The Laboratory of Democracy — Alternative Voting Methods

In Candidate Endorsement, Civil Liberties, Congress, Constitutional Rights, Democracy, History, Law, Libertarian, Libertarian Politics, Local Politics, Politics, Presidential Candidates, US Government on May 1, 2009 at 9:22 am

“It is one of the happy incidents of the federal system that a single courageous state may, if its citizens choose, serve as a laboratory; and try novel social and economic experiments without risk to the rest of the country.”

Supreme Court Justice Louis D. Brandeis, Dissenting Opinion: New State Ice Co. v. Liebmann (1932)

The above quote from Justice Brandeis’ famous dissent is the origin of the idea of ‘the laboratory of democracy’. This is an idea with much merit but which we have, unfortunately, not seen utilized within The United States to any kind of a significant degree. Whether through fear of losing power, fear of interference from the federal government, lack of imagination, lack of interest or fear of the unknown, ‘experiments’ with democracy in this country take the shape of trying to impose different sets of laws and rules upon the citizens rather than on the process by which those laws and rules are determined. The idea in this nation is that differences in democracy are measured solely by the end result of the legislative process rather than the process itself.

A large problem with mankind, in general, and Americans, in particular, is our hubris. We think that, because we are as far along as mankind has ever been, we are the end of the road and have to have everything right. What we should keep in mind is that we are just another middle age. As we express shock, disgust, and amusement at the attitudes, beliefs and lack of knowledge of the world of a thousand years ago, so will mankind view us a thousand years hence. We will not fail the future if we don’t have everything right; we will fail them if we don’t try new things to give those who come after us additional data which they can use to get closer to being right than we ever can.

I try to occasionally write articles under the Laboratory of Democracy umbrella to look at different ideas which might be worth experimenting with (if not at a federal level then perhaps at a state or local level) to see how our idea of constitutional government can be improved based on lessons learned from our own 225 years of history conducting the American Experiment. Today’s topic is about how we can change how we conduct voting to better represent the views, needs and desires of ‘we the people.’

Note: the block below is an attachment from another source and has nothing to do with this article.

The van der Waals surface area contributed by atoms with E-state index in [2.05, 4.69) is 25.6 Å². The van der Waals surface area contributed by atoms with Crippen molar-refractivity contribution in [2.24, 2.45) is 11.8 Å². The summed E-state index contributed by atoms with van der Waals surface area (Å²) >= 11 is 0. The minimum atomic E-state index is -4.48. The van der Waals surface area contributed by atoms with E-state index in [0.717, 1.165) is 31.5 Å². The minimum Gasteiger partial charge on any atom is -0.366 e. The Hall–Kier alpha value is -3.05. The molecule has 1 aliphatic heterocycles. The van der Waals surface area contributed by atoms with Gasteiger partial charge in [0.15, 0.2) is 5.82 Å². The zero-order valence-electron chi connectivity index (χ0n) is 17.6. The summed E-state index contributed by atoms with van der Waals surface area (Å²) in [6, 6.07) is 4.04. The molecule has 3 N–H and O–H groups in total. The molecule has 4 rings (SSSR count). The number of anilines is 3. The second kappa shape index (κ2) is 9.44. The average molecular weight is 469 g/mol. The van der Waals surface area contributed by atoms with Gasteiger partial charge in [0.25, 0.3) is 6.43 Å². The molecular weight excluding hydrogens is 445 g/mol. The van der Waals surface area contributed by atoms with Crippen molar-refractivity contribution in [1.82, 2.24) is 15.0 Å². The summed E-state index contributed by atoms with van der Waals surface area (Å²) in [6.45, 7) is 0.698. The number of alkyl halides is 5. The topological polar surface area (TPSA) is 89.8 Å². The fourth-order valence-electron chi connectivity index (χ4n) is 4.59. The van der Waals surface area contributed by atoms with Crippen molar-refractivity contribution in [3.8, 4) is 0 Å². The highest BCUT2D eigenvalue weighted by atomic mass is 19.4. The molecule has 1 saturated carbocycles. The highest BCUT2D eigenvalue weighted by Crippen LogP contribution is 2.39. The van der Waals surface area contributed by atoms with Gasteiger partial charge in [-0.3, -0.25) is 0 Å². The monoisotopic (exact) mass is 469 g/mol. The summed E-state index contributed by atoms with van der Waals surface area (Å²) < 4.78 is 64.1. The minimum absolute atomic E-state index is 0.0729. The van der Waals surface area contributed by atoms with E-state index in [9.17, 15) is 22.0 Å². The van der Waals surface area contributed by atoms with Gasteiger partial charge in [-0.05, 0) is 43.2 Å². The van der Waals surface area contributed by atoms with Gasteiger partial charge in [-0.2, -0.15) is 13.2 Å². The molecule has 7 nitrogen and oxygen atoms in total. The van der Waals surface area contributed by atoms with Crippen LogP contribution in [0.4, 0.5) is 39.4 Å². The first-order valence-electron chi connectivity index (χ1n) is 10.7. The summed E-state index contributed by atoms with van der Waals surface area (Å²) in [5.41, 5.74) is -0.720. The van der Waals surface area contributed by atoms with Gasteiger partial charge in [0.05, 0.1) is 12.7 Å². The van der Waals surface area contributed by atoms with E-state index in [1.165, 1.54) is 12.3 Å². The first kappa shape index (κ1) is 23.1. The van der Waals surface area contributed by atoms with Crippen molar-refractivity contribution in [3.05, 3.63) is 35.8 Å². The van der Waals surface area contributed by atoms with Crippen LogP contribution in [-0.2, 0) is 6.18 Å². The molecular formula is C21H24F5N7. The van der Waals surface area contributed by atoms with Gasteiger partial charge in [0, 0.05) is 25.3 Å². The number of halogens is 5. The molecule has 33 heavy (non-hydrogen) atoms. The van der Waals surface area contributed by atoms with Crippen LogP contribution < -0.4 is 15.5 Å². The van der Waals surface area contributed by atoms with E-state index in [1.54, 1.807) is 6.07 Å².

The reasons to change the way we vote are numerous. A fundamental reason to change it is that Americans tend to vote AGAINST candidates rather than FOR them. We have shaped the idea of democracy into an expression of our personal fears. We seem to feel stronger about candidate’s who we DON’T want in an office than we do about those we support. Usually this is perfectly understandable, as the candidates we have to choose from are often not that good, so it is often easier to identify candidates who are LEAST in line with what we want than it is to identity ones whom we can wholeheartedly support.

One obvious problem with this method is that when people are primarily voting AGAINST a candidate, they are afraid to ‘waste’ their vote by casting it for someone who they might approve of but who has no actual chance of winning. This fear of ‘wasting my vote’ was intensified after the 1992 Presidential election saw a significant number of votes cast for Ross Perot (who supporters of losing candidate George H. W. Bush blamed for costing him his bid for re-election) and after Al Gore’s narrow loss (or win, whichever you consider it to have been) to George W. Bush in 2000, which was partially blamed on those in Florida who had voted for Ralph Nader. Aside from the fact that no candidate is ever OWED any citizen’s vote (a candidate bears the burden of needing to EARN someone’s vote), those who support a candidate (or, more accurately, who OPPOSE a particular candidate) are afraid to ‘waste’ their vote by casting it for third party candidates who have no chance of winning.

Bill Clinton’s first nominee for Assistant Attorney General for Civil Rights, Lani Guinier, supported a change in how we cast votes for political candidates in this country. Termed ‘Cumulative Voting’, the method which she supported was that each voter would get one vote for each candidate for a particular office and that they could spread those votes among the candidates and give any candidates as many of their available votes as they wanted. For example, if there were four candidates running for President, then each voter would get four votes to cast for President, any one of those candidates getting any or all of those votes, and multiple candidates being able to be given votes by each voter. While she was on the right road, I believe, she was headed in the wrong direction.